The last pleasure?

Sharon Cox argues that now is not the time to afford smoking tacit approval.

Working in drug and alcohol research for over 10 years, I am still shocked that one of the few daily comforts many people have is something that actively sickens and makes them poorer with every use. Yet, in times of crisis, in times of pain, and amongst poverty, smoking is afforded tacit approval. It remains one of the last socially permissive taboos that health professionals afford those with hard lives (e.g. Soar et al., 2020; Walsh et al., 2018). There are many reasons for this; smoking is often neglected and given less priority amongst competing needs, the harms from smoking are distal and can be sidelined, and that smoking worsens mental illness and maintains poverty is not widely understood. 

Access to pleasure is scarce at the current time. In some way or another we are all feeling it. Being able to go for a run, a bike ride, even order some food online, are all small things can bring pleasure amongst circumstances which are distressing and when the future feels uncertain. For so many of the poorest in the UK, even simple pleasures will be limited. This is where smoking fills the void. A long, silent, draw on a cigarette by the backdoor will be one of few pleasures available to so very many people. Amongst the distress and the alarming headlines, taking a moment to smoke a cigarette, to remove oneself from an unhappy reality and to calm the nerves will be a welcome break.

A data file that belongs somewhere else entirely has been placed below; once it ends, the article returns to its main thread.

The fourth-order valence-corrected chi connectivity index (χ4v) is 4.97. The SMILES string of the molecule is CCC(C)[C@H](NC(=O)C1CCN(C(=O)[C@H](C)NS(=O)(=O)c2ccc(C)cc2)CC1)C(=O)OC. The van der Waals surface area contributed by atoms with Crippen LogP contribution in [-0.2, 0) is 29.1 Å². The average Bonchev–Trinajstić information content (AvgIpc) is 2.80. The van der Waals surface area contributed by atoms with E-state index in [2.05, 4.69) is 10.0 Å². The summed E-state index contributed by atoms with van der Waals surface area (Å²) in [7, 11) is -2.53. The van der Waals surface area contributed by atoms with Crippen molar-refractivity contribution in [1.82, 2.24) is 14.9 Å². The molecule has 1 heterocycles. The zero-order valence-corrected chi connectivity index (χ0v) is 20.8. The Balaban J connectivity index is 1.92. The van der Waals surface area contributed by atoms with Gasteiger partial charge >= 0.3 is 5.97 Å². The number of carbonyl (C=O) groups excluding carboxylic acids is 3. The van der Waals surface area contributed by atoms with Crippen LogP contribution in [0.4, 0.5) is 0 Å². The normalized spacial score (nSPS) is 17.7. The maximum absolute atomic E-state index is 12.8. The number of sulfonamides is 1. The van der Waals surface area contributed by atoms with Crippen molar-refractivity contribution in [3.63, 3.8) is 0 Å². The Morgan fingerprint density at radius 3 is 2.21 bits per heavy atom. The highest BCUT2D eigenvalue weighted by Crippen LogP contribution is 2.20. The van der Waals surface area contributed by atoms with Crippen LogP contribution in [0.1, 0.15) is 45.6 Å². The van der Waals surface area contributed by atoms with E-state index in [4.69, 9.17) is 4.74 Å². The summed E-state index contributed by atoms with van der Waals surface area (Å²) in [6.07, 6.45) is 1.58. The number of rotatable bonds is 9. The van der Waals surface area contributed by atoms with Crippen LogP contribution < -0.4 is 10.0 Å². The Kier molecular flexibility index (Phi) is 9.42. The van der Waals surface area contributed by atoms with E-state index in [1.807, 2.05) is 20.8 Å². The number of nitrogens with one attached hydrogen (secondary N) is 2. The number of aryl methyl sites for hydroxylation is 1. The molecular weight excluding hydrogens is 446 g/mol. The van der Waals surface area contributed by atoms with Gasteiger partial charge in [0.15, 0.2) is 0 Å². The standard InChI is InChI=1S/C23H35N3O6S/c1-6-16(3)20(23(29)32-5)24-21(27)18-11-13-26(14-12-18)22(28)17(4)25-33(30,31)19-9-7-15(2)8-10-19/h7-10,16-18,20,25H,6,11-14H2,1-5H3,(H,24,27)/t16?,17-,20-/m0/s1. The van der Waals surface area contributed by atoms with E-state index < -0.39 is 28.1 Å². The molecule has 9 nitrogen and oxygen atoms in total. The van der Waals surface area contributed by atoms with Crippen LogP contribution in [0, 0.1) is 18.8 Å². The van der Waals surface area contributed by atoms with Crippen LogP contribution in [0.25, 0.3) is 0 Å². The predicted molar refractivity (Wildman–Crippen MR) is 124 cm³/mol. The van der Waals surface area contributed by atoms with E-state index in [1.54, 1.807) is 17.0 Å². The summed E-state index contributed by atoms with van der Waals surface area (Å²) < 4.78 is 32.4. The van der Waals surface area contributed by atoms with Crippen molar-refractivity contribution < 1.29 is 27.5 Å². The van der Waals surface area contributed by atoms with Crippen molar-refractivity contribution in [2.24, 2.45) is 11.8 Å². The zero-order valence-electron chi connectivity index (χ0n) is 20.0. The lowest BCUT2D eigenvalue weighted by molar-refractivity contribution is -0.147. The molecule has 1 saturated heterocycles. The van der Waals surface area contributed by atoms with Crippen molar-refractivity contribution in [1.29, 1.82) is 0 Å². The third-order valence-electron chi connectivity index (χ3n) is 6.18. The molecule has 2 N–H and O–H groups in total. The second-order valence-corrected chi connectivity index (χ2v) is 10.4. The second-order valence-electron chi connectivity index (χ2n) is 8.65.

Smoking has gradually declined in high income countries (Jha & Peto, 2014), and in the UK, across all social gradients (NHS Digital, 2019), but those on the lowest incomes and with competing health and social needs are still more likely to smoke. It is not unrealistic to suggest that over the next decade smoking will be a behavioural marker for social inequality. Why smoking is so stubbornly pervasive amongst the poorest communities is not hard to understand. Environment plays a key role: tobacco outlet density is higher in the poorest areas (Shortt et al., 2015), as is the sale of cheaper illicit tobacco (Stead et al., 2013). Intergenerational smoking, a behaviour passed down from mum and dad, common amongst brothers, sisters and friends, is tied with affection. Quitting can be perceived as an outward rejection of one’s cultural identity (Thirlway, 2020).

But it’s more than just being around it. Smoking is perceived as a relief from psychological and physical pain, sought after because – like all stimulants – it is a mood lifter, offering stimulation amongst little else. During long days, smoking also helps time pass and is symbolic of different parts of the day, marking the passing hours with a cigarette becomes important. Then, so too, time of the day becomes a trigger for craving and the cycle continues. 

However, any relief and pleasure derived from the nicotine hit will be short lived as nicotine withdrawal comes on quickly and rapidly, reinforcing the need to smoke more and drag harder. A little-known fact, is that smokers often need higher doses of other medications (e.g., Goff et al., 1992). The toxic effect of tobacco on the blood system reduces uptake and efficacy of drugs, resulting in the need to take a higher dose of prescribed medication. This constant need for relief is expensive, an average packet of cigarettes nearing £10, taking money away from other pleasures. Feeling terrible for longer will lead to a greater number of years as a smoker and this reduces one’s chance of quitting. Being in a position of poverty for long periods of time will exacerbate low mood, further limiting choices. Thus, smoking is not just associated with poverty, it plays an active role in maintaining it. It is certainly no more or less harmful the richer or poorer the smoker.